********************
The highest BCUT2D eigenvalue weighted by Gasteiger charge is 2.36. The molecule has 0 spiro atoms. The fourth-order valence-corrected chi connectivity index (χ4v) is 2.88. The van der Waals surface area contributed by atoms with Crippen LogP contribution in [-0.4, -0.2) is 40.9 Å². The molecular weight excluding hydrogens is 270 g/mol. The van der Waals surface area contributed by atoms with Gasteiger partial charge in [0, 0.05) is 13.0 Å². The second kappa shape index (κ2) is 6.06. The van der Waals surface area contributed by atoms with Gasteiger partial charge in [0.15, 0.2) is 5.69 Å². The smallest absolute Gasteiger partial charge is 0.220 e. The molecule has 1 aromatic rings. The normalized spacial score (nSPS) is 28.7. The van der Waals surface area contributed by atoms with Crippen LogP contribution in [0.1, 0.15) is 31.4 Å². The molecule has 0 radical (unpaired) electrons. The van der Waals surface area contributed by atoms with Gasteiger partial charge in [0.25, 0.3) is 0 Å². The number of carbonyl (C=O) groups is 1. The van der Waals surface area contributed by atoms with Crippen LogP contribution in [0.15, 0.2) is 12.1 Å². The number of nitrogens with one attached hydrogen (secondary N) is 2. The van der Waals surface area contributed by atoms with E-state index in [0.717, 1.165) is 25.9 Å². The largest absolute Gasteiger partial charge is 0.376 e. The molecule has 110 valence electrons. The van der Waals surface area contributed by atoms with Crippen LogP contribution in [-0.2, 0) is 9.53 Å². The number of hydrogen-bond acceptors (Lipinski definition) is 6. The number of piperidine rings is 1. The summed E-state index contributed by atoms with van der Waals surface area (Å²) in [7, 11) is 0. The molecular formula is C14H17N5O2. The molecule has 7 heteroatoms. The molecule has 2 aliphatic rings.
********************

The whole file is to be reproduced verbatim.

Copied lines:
The highest BCUT2D eigenvalue weighted by Gasteiger charge is 2.36. The molecule has 0 spiro atoms. The fourth-order valence-corrected chi connectivity index (χ4v) is 2.88. The van der Waals surface area contributed by atoms with Crippen LogP contribution in [-0.4, -0.2) is 40.9 Å². The molecular weight excluding hydrogens is 270 g/mol. The van der Waals surface area contributed by atoms with Gasteiger partial charge in [0, 0.05) is 13.0 Å². The second kappa shape index (κ2) is 6.06. The van der Waals surface area contributed by atoms with Gasteiger partial charge in [0.15, 0.2) is 5.69 Å². The smallest absolute Gasteiger partial charge is 0.220 e. The molecule has 1 aromatic rings. The normalized spacial score (nSPS) is 28.7. The van der Waals surface area contributed by atoms with Crippen LogP contribution in [0.1, 0.15) is 31.4 Å². The molecule has 0 radical (unpaired) electrons. The van der Waals surface area contributed by atoms with Gasteiger partial charge in [0.25, 0.3) is 0 Å². The number of carbonyl (C=O) groups is 1. The van der Waals surface area contributed by atoms with Crippen LogP contribution in [0.15, 0.2) is 12.1 Å². The number of nitrogens with one attached hydrogen (secondary N) is 2. The van der Waals surface area contributed by atoms with E-state index in [0.717, 1.165) is 25.9 Å². The largest absolute Gasteiger partial charge is 0.376 e. The molecule has 110 valence electrons. The van der Waals surface area contributed by atoms with Crippen LogP contribution in [-0.2, 0) is 9.53 Å². The number of hydrogen-bond acceptors (Lipinski definition) is 6. The number of piperidine rings is 1. The summed E-state index contributed by atoms with van der Waals surface area (Å²) in [7, 11) is 0. The molecular formula is C14H17N5O2. The molecule has 7 heteroatoms. The molecule has 2 aliphatic rings.